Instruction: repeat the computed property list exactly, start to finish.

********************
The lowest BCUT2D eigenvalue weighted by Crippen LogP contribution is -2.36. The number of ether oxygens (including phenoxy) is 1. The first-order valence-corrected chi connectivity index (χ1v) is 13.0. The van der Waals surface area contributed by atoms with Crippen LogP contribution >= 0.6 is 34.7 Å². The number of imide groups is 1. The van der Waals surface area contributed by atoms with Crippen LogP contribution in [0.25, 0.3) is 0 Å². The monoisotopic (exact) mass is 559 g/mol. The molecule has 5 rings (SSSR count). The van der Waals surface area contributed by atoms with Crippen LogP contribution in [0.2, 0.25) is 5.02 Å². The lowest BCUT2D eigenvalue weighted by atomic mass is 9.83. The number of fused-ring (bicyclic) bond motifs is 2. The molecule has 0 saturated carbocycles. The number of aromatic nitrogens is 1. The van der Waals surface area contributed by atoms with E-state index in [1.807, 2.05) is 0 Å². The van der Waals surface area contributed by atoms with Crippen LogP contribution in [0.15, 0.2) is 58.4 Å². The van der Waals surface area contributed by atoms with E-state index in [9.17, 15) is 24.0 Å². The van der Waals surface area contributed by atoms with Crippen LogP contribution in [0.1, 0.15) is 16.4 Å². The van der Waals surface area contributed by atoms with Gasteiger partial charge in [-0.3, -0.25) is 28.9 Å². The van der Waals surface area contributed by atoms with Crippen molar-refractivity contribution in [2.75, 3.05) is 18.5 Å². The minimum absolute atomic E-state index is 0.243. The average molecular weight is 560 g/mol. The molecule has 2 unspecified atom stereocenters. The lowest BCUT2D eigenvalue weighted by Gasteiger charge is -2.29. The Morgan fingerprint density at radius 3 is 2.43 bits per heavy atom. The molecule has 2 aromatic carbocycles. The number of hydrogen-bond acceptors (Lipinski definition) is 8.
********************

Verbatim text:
The lowest BCUT2D eigenvalue weighted by Crippen LogP contribution is -2.36. The number of ether oxygens (including phenoxy) is 1. The first-order valence-corrected chi connectivity index (χ1v) is 13.0. The van der Waals surface area contributed by atoms with Crippen LogP contribution >= 0.6 is 34.7 Å². The number of imide groups is 1. The van der Waals surface area contributed by atoms with Crippen LogP contribution in [0.25, 0.3) is 0 Å². The monoisotopic (exact) mass is 559 g/mol. The molecule has 5 rings (SSSR count). The van der Waals surface area contributed by atoms with Crippen LogP contribution in [0.2, 0.25) is 5.02 Å². The lowest BCUT2D eigenvalue weighted by atomic mass is 9.83. The number of fused-ring (bicyclic) bond motifs is 2. The molecule has 0 saturated carbocycles. The number of aromatic nitrogens is 1. The van der Waals surface area contributed by atoms with E-state index in [1.807, 2.05) is 0 Å². The van der Waals surface area contributed by atoms with Crippen LogP contribution in [0.15, 0.2) is 58.4 Å². The van der Waals surface area contributed by atoms with E-state index in [9.17, 15) is 24.0 Å². The van der Waals surface area contributed by atoms with Crippen LogP contribution in [0.1, 0.15) is 16.4 Å². The van der Waals surface area contributed by atoms with Gasteiger partial charge in [-0.3, -0.25) is 28.9 Å². The van der Waals surface area contributed by atoms with Crippen molar-refractivity contribution in [2.75, 3.05) is 18.5 Å². The minimum absolute atomic E-state index is 0.243. The average molecular weight is 560 g/mol. The molecule has 2 unspecified atom stereocenters. The lowest BCUT2D eigenvalue weighted by Gasteiger charge is -2.29. The Morgan fingerprint density at radius 3 is 2.43 bits per heavy atom. The molecule has 2 aromatic carbocycles. The number of hydrogen-bond acceptors (Lipinski definition) is 8.